There’s no better time than the start of a new year to commit to healthy habits that are designed to keep you healthy and strong. If you were recently diagnosed with asthma, you might feel nervous about learning to manage this condition. By planning ahead, you’ll have everything you need to control your symptoms going forward.
The allergists of Allergy & Asthma Specialists develop an Asthma Action Plan form personalized for each patient. This document helps you assess your asthma from day-to-day, and it may be modified according to your changing needs. It’s a good idea to share the details of your plan and give a copy to family members, caregivers, and close friends.
Here are the types of things to include in your Asthma Action Plan as you aim to make 2020 a healthier year with asthma.
Identify & Avoid Your Triggers
The first and most important step is to pinpoint what causes your symptoms to develop. You can simply pay attention to your surroundings to identify your triggers over time, or you can meet with an allergist for allergy skin tests without needles.
Common asthma triggers include:
- Tobacco smoke
- Dust mites
- Outdoor air pollution
- Pet dander
- Wildfire smoke
- Physical exercise
- Cold weather
- High or low humidity
- Some foods or food additives
- Viral infection such as a cold or flu
Once you know your triggers, you can do your best to avoid them. This may require some lifestyle changes, but with a little effort, you can reduce your risk of having a severe asthma attack.
Learn to Recognize Your Symptoms
Asthma symptom tracking can help you spot the precursors to an attack. Once you learn to sense the early warning signs, you can immediately take fast-acting medication or remove yourself from an area with triggers before your symptoms become debilitating.
Here are some common signs that you should use your inhaler or nebulizer:
- Exposure to a known trigger
- Mild wheezing
- Chest tightness
- Coughing at night
- First signs of a cold
For moderate to severe asthma, your doctor may recommend using a peak flow meter to measure airflow from your lungs. A reading from this device can verify if your airway has narrowed so you know to use your inhaler, even if you don’t feel symptoms yet. A low enough flow rate can also tell you if you should call your doctor or visit the ER.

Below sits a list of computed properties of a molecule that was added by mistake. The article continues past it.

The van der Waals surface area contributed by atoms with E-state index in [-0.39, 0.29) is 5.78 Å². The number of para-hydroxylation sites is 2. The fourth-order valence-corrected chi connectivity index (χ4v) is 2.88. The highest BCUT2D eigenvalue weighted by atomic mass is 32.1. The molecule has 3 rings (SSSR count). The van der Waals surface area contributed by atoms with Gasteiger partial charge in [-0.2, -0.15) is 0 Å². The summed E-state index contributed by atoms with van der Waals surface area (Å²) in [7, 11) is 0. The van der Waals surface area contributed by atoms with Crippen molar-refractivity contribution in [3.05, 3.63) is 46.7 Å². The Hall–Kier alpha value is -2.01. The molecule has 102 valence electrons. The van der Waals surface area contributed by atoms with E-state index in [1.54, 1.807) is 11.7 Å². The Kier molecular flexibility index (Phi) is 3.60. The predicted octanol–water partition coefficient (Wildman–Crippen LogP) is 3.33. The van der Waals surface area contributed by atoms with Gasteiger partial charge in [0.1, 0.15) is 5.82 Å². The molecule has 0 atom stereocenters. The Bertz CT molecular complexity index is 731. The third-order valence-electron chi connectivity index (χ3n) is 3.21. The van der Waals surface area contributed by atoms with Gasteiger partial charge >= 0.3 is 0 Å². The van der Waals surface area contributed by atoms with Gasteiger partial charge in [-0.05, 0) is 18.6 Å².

Take Controller Medicines Daily
Even when your breathing is normal, and you can work and play like usual, it’s important to keep taking your long-term medication every day. Certain drugs help reduce your reliance on fast-acting medicine by relaxing the muscles in your airway, reducing inflammation, and preventing mucus buildup.
If your controller medication ever seems to lose its effectiveness, talk to your doctor about modifying what drugs you take. An allergist may also recommend immunotherapy a course of treatment that can nearly eliminate allergic reactions and thus reduce the frequency and severity of your asthma attacks.
Carry Fast-Acting Medicine with You
Even if you avoid your triggers and take controller medicines as prescribed, asthma symptoms may still come on suddenly. Fast-acting medicine provides temporary relief and may prevent your airway from constricting dangerously.
However, if your symptoms don’t improve after breathing from an inhaler, call your doctor right away. If you can’t get in touch, seek immediate medical treatment at the ER.
Eat a Healthy Diet
There’s no specific diet for asthma patients, but eating healthy is important for everyone. Also, since obesity is associated with more severe asthma symptoms, losing weight could be an integral part of your asthma plan for the new year.
Of course, if you have any food allergies that trigger an asthma attack or other allergic reaction, avoid them. Besides that, aim to follow a diet that promotes healthy lung function:
- Eat a wide variety of fruits and vegetables for their antioxidant properties.
- Eat more food containing omega-3 fatty acids, including salmon, tuna, sardines, and flaxseed.
- Avoid trans fats and omega-6 fatty acids found in some margarine, vegetable oil, and processed foods.
- Continue eating dairy. It’s a myth that eliminating milk from your diet can improve asthma. Doing so could increase your risk of osteoporosis, especially if you regularly take corticosteroids to control severe asthma.
If you need help creating an Asthma Action Plan, or you’re interested in changing the way you manage your symptoms, please call Allergy & Asthma SpecialistsSM at 610-825-5800 to schedule an initial consultation at one of eight office locations in the Philadelphia area.